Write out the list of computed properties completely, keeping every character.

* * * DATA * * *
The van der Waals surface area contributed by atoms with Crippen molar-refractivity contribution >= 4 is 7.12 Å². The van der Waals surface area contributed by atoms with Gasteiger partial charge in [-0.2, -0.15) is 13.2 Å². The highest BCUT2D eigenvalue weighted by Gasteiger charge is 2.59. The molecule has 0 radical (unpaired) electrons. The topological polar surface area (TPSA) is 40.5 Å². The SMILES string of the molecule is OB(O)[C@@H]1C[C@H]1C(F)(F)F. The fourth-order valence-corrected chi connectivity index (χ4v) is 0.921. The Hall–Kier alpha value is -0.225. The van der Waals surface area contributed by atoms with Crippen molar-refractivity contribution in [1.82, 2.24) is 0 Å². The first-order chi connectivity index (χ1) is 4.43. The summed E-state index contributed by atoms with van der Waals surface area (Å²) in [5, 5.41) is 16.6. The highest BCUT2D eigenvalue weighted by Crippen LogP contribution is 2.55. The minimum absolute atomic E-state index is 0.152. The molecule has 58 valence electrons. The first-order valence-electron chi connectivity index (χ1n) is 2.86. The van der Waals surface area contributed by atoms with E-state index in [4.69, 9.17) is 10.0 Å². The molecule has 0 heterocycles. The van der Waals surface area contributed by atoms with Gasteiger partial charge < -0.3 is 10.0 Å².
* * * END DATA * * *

The van der Waals surface area contributed by atoms with Crippen molar-refractivity contribution >= 4 is 7.12 Å². The van der Waals surface area contributed by atoms with Gasteiger partial charge in [-0.2, -0.15) is 13.2 Å². The highest BCUT2D eigenvalue weighted by Gasteiger charge is 2.59. The molecule has 0 radical (unpaired) electrons. The topological polar surface area (TPSA) is 40.5 Å². The SMILES string of the molecule is OB(O)[C@@H]1C[C@H]1C(F)(F)F. The fourth-order valence-corrected chi connectivity index (χ4v) is 0.921. The Hall–Kier alpha value is -0.225. The van der Waals surface area contributed by atoms with Crippen molar-refractivity contribution in [1.82, 2.24) is 0 Å². The first-order chi connectivity index (χ1) is 4.43. The summed E-state index contributed by atoms with van der Waals surface area (Å²) in [5, 5.41) is 16.6. The highest BCUT2D eigenvalue weighted by Crippen LogP contribution is 2.55. The minimum absolute atomic E-state index is 0.152. The molecule has 58 valence electrons. The first-order valence-electron chi connectivity index (χ1n) is 2.86. The van der Waals surface area contributed by atoms with E-state index in [4.69, 9.17) is 10.0 Å². The molecule has 0 heterocycles. The van der Waals surface area contributed by atoms with Gasteiger partial charge < -0.3 is 10.0 Å².